Saturday, January 31, 2009

The Wonder of Childhood

I had to wait until I was an adult to feel alone, as I was blessed with a brother only three years my junior. To be so alone as a young child that you enter a fantasy world so compelling that you begin to see it as part of the real world can be as terrifying as it is magical.

Two films, over 60 years apart, explore this phenomenon in interesting ways: Val Lewton's The Curse of the Cat People (1944) and Pan's Labyrinth (2006) from Guillermo del Toro. Both movies are about a young girl cut off from other children and feeling estranged from her parents. The fantasy has the element of the fabulous and directly influences the child's feelings and actions in reality. Each film in its own elegant fashion demonstrates that no matter how phantasmagorical and fearful a child's fantasy, it cannot challenge the horror of the world inhabited by adults. In The Curse of the Cat People, the fantasy is therapeutic and brings the child's family together, while in Pan's Labyrinth, the resolution is horrifically tragic.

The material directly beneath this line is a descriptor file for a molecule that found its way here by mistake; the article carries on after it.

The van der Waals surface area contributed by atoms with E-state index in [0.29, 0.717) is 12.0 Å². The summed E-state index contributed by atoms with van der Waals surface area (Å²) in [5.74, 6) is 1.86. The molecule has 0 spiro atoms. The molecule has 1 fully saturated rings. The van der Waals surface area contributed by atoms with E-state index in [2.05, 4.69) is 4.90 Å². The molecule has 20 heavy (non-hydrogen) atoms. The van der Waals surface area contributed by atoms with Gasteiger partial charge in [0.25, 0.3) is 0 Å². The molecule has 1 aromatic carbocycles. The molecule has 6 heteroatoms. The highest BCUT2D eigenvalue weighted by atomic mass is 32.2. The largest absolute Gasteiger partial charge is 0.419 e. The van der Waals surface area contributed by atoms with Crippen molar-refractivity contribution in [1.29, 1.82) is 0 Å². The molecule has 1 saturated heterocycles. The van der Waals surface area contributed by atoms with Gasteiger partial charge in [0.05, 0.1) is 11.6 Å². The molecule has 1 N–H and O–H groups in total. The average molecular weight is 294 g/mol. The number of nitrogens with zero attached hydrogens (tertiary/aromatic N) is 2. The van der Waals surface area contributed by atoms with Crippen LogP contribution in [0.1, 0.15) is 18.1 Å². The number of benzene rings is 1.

These pictures have an important and very rare quality - they pay homage to the wonders of childhood and it's precious innocence. Children are in the world not of it, and they have much to teach us if we would take notice and share their wonderment.